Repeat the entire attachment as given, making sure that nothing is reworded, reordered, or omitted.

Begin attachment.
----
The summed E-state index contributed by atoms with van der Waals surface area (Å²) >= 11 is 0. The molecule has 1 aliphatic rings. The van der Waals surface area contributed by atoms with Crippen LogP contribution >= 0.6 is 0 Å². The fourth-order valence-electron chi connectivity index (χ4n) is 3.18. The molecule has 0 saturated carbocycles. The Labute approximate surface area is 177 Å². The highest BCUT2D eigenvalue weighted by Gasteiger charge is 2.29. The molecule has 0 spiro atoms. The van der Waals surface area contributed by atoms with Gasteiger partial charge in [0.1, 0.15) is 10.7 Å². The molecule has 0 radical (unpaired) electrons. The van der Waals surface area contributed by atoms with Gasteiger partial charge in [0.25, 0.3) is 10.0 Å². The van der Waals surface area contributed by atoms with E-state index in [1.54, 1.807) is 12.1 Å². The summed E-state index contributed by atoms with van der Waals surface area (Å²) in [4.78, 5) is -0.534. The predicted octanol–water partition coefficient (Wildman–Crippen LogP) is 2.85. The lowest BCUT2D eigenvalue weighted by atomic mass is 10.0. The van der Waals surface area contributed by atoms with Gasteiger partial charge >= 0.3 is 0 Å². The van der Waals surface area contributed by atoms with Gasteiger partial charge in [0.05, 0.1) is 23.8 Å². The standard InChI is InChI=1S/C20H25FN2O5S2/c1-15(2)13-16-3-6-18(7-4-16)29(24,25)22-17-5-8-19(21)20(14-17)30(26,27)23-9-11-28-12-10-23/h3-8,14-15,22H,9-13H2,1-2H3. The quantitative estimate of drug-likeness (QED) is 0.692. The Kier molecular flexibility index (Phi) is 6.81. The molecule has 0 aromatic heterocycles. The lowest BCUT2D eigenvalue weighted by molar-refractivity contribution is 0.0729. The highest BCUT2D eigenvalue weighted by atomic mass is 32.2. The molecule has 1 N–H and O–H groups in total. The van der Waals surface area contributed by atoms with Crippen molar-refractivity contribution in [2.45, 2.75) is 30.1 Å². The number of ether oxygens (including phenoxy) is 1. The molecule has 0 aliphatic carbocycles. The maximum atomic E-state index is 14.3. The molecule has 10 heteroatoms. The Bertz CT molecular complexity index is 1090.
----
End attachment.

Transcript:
The summed E-state index contributed by atoms with van der Waals surface area (Å²) >= 11 is 0. The molecule has 1 aliphatic rings. The van der Waals surface area contributed by atoms with Crippen LogP contribution >= 0.6 is 0 Å². The fourth-order valence-electron chi connectivity index (χ4n) is 3.18. The molecule has 0 saturated carbocycles. The Labute approximate surface area is 177 Å². The highest BCUT2D eigenvalue weighted by Gasteiger charge is 2.29. The molecule has 0 spiro atoms. The van der Waals surface area contributed by atoms with Gasteiger partial charge in [0.1, 0.15) is 10.7 Å². The molecule has 0 radical (unpaired) electrons. The van der Waals surface area contributed by atoms with Gasteiger partial charge in [0.25, 0.3) is 10.0 Å². The van der Waals surface area contributed by atoms with E-state index in [1.54, 1.807) is 12.1 Å². The summed E-state index contributed by atoms with van der Waals surface area (Å²) in [4.78, 5) is -0.534. The predicted octanol–water partition coefficient (Wildman–Crippen LogP) is 2.85. The lowest BCUT2D eigenvalue weighted by atomic mass is 10.0. The van der Waals surface area contributed by atoms with Gasteiger partial charge >= 0.3 is 0 Å². The van der Waals surface area contributed by atoms with Gasteiger partial charge in [0.05, 0.1) is 23.8 Å². The standard InChI is InChI=1S/C20H25FN2O5S2/c1-15(2)13-16-3-6-18(7-4-16)29(24,25)22-17-5-8-19(21)20(14-17)30(26,27)23-9-11-28-12-10-23/h3-8,14-15,22H,9-13H2,1-2H3. The quantitative estimate of drug-likeness (QED) is 0.692. The Kier molecular flexibility index (Phi) is 6.81. The molecule has 0 aromatic heterocycles. The lowest BCUT2D eigenvalue weighted by molar-refractivity contribution is 0.0729. The highest BCUT2D eigenvalue weighted by atomic mass is 32.2. The molecule has 1 N–H and O–H groups in total. The van der Waals surface area contributed by atoms with Crippen molar-refractivity contribution in [2.45, 2.75) is 30.1 Å². The number of ether oxygens (including phenoxy) is 1. The molecule has 0 aliphatic carbocycles. The maximum atomic E-state index is 14.3. The molecule has 10 heteroatoms. The Bertz CT molecular complexity index is 1090.